When the economy takes a turn for the worse, employment declines, right? Well, not all employment. Specifically, part-time employment tends to rise aggressively during economic downturns, somewhat concurrently with full-time employment declining. Because of that, one can play off the two types of employment and get decent broad brush investment timing decisions. The purpose here is to provide a general guideline to the "average Joe investor" (admittedly, a conundrum) to tell him when to be in and out of equities.

Quite simply, when the growth rate (annual rate-of-change) in part-time employment exceeds that of full-time employment, exit equities and only return when those numbers reverse. Doing so will enable an investor to avoid gut-wrenching declines. And of course the most valuable key to increasing wealth is to avoid getting behind.

The following chart illustrates what one's investment posture would have been. Employment differences should model the economy, something the stock market rarely agrees with. However in this case the employment differences seem to do a good job with the market. Again, this is not a trading plan, merely an illustration of what is possible.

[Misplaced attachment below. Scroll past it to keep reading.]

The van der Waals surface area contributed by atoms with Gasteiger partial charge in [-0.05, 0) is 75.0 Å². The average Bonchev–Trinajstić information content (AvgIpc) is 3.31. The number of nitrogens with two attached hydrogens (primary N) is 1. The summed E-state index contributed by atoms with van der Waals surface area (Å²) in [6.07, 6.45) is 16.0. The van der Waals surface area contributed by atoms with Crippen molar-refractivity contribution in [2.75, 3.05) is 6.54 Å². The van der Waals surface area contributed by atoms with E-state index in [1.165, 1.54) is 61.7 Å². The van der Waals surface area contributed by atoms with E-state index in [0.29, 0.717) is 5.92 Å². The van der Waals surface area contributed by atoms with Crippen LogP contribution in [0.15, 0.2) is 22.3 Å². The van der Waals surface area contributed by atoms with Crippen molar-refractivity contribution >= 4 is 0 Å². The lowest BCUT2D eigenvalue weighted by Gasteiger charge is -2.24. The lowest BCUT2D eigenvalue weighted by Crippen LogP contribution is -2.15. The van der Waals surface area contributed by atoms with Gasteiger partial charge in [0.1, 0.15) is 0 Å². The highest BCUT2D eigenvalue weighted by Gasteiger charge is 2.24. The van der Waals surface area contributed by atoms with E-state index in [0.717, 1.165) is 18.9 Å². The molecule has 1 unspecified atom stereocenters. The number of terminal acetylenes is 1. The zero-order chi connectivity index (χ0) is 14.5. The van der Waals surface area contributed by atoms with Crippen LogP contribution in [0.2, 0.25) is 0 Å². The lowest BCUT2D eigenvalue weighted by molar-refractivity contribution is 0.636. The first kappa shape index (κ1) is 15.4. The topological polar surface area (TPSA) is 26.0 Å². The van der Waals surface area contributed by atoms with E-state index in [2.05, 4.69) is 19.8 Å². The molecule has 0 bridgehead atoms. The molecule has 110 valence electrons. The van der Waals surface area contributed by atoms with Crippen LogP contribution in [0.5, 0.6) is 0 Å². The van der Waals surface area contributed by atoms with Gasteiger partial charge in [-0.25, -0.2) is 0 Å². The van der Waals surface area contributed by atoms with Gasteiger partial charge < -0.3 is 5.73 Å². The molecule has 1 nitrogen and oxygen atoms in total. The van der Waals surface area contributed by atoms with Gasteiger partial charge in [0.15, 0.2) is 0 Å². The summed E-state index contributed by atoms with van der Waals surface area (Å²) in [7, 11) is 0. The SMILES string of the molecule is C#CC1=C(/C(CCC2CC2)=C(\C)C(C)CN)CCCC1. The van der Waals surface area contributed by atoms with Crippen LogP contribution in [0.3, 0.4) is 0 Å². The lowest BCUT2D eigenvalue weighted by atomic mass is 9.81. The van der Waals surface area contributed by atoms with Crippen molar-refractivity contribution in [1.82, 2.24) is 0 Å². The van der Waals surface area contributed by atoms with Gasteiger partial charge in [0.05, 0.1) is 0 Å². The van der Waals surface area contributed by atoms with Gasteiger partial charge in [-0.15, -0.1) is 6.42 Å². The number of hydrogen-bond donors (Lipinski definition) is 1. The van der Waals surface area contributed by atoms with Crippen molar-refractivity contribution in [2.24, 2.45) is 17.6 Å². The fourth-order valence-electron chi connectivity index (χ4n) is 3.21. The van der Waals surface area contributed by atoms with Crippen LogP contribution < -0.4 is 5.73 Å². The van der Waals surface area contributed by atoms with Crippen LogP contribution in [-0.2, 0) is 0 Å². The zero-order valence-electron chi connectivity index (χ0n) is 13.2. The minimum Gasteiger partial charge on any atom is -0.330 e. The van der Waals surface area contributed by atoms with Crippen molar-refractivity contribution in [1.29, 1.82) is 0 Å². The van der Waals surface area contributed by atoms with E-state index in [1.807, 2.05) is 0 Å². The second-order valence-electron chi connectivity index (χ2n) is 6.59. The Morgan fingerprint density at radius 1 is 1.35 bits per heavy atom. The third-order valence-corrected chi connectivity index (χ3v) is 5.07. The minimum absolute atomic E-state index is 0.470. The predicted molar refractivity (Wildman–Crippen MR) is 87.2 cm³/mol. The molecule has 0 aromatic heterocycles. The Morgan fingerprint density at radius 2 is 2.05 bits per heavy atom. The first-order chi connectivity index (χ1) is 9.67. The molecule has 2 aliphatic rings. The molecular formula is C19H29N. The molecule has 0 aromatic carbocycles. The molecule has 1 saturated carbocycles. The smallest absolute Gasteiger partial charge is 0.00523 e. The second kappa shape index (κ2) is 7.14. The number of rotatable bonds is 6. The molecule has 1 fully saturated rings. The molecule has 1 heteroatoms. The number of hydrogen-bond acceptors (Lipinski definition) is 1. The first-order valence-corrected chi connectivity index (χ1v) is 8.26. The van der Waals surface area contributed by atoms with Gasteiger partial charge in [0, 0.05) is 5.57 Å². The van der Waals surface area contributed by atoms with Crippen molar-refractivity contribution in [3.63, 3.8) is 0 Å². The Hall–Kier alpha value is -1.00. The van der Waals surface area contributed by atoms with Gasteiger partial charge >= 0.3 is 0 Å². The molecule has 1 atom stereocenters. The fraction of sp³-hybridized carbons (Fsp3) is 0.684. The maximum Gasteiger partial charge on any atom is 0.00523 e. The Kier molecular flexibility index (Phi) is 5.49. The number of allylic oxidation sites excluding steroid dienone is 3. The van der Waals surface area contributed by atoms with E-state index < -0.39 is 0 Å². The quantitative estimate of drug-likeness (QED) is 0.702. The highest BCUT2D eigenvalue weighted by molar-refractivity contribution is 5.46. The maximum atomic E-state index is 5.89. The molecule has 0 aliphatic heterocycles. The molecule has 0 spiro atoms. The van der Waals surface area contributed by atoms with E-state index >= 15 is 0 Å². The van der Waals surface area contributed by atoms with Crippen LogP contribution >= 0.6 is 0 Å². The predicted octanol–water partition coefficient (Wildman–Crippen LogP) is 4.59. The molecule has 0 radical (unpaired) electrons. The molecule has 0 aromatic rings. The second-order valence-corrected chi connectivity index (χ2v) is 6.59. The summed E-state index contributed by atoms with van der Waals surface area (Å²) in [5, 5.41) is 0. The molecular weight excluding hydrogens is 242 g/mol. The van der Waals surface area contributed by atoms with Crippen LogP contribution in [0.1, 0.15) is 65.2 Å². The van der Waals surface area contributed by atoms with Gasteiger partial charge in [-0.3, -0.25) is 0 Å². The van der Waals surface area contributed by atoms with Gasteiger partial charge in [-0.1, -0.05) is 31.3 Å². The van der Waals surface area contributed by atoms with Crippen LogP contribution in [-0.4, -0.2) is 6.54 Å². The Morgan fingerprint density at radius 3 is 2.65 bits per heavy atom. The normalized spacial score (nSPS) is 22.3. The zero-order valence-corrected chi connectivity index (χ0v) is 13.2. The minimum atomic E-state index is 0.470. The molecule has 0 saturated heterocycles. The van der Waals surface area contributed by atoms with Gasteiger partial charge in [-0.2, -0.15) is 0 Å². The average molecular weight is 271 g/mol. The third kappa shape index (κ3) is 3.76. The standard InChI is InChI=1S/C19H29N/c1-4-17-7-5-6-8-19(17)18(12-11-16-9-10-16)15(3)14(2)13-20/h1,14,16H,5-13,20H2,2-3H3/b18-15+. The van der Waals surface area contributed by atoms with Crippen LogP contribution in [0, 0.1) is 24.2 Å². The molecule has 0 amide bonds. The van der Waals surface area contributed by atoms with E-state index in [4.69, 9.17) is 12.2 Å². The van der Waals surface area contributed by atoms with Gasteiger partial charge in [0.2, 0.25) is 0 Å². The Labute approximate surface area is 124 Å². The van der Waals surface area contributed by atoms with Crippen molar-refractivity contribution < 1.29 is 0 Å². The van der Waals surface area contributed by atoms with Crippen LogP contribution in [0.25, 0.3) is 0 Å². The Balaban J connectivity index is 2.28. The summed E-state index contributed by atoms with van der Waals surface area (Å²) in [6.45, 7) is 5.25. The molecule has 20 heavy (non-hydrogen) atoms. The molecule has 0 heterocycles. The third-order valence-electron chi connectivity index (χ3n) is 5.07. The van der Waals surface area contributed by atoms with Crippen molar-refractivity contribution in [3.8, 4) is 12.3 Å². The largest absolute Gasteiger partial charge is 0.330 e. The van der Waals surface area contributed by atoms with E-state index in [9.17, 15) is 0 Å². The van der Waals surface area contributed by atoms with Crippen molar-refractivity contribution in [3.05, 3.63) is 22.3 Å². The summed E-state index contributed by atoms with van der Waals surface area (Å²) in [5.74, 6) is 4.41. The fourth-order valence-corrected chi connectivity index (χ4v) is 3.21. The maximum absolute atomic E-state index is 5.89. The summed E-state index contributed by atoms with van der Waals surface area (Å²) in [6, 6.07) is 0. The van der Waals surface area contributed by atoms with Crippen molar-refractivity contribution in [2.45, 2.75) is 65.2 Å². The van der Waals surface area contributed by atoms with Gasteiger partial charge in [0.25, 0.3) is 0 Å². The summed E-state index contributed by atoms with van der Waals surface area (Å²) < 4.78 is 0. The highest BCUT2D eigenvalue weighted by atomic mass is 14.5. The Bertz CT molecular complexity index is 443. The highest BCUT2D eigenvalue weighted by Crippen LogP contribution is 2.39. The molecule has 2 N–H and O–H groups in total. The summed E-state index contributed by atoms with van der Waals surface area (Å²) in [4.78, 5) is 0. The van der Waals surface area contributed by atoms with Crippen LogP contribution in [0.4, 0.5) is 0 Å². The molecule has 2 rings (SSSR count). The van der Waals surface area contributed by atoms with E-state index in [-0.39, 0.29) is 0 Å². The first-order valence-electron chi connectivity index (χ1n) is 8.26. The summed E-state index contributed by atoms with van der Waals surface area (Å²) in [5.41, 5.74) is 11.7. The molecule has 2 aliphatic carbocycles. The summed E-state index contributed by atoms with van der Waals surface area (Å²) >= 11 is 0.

Full time employed

Part time employed





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1 Comment so far

  1. Andre on December 16, 2016 7:08 pm

    Yes its so obvious in retrospect isn’t it? Two observations and some fake outs in there. Automation of jobs may lead to good performance and more temp jobs. On a different note one huge negative externality that exists in nyc is bad air quality and raises a a small red flag on ayn rands premisise although i agree her approach to life is better than the alternative. Also we are dealing with relativity and not absolute truth which doesnt exist. I can hear ayn in a raspy voice check your prem but is there really truth ayn rand or just choices?


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